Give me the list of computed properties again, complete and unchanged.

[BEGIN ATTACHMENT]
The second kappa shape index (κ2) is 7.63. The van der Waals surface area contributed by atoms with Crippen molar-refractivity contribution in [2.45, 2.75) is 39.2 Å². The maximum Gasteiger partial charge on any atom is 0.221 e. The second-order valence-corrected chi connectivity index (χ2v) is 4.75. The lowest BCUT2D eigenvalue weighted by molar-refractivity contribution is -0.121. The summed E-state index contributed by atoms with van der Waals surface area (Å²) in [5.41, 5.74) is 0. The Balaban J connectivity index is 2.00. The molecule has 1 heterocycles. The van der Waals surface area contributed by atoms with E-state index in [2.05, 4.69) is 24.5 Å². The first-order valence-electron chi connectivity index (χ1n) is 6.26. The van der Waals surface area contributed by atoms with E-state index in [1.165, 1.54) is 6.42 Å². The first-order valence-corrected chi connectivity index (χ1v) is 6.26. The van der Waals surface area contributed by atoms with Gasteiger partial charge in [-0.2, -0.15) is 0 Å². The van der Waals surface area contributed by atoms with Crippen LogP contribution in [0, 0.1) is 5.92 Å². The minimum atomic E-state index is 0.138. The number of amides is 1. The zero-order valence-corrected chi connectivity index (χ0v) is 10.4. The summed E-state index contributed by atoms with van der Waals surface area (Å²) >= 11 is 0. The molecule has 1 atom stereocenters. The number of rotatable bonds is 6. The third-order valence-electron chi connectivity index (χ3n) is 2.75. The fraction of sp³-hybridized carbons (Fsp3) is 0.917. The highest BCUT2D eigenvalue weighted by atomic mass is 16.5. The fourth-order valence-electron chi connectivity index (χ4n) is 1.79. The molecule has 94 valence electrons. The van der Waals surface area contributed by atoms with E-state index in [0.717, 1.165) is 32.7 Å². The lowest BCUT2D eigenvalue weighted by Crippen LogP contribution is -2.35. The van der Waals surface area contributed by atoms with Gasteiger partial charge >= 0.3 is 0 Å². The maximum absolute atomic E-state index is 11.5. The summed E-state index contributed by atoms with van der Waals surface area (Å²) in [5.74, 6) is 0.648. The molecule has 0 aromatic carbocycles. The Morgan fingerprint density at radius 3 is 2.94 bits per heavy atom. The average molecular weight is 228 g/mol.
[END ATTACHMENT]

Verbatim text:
The second kappa shape index (κ2) is 7.63. The van der Waals surface area contributed by atoms with Crippen molar-refractivity contribution in [2.45, 2.75) is 39.2 Å². The maximum Gasteiger partial charge on any atom is 0.221 e. The second-order valence-corrected chi connectivity index (χ2v) is 4.75. The lowest BCUT2D eigenvalue weighted by molar-refractivity contribution is -0.121. The summed E-state index contributed by atoms with van der Waals surface area (Å²) in [5.41, 5.74) is 0. The Balaban J connectivity index is 2.00. The molecule has 1 heterocycles. The van der Waals surface area contributed by atoms with E-state index in [2.05, 4.69) is 24.5 Å². The first-order valence-electron chi connectivity index (χ1n) is 6.26. The van der Waals surface area contributed by atoms with E-state index in [1.165, 1.54) is 6.42 Å². The first-order valence-corrected chi connectivity index (χ1v) is 6.26. The van der Waals surface area contributed by atoms with Gasteiger partial charge in [-0.2, -0.15) is 0 Å². The van der Waals surface area contributed by atoms with Crippen LogP contribution in [0, 0.1) is 5.92 Å². The minimum atomic E-state index is 0.138. The number of amides is 1. The zero-order valence-corrected chi connectivity index (χ0v) is 10.4. The summed E-state index contributed by atoms with van der Waals surface area (Å²) >= 11 is 0. The molecule has 1 atom stereocenters. The number of rotatable bonds is 6. The third-order valence-electron chi connectivity index (χ3n) is 2.75. The fraction of sp³-hybridized carbons (Fsp3) is 0.917. The highest BCUT2D eigenvalue weighted by atomic mass is 16.5. The fourth-order valence-electron chi connectivity index (χ4n) is 1.79. The molecule has 94 valence electrons. The van der Waals surface area contributed by atoms with E-state index in [0.717, 1.165) is 32.7 Å². The lowest BCUT2D eigenvalue weighted by Crippen LogP contribution is -2.35. The van der Waals surface area contributed by atoms with Gasteiger partial charge >= 0.3 is 0 Å². The maximum absolute atomic E-state index is 11.5. The summed E-state index contributed by atoms with van der Waals surface area (Å²) in [5.74, 6) is 0.648. The molecule has 0 aromatic carbocycles. The Morgan fingerprint density at radius 3 is 2.94 bits per heavy atom. The average molecular weight is 228 g/mol.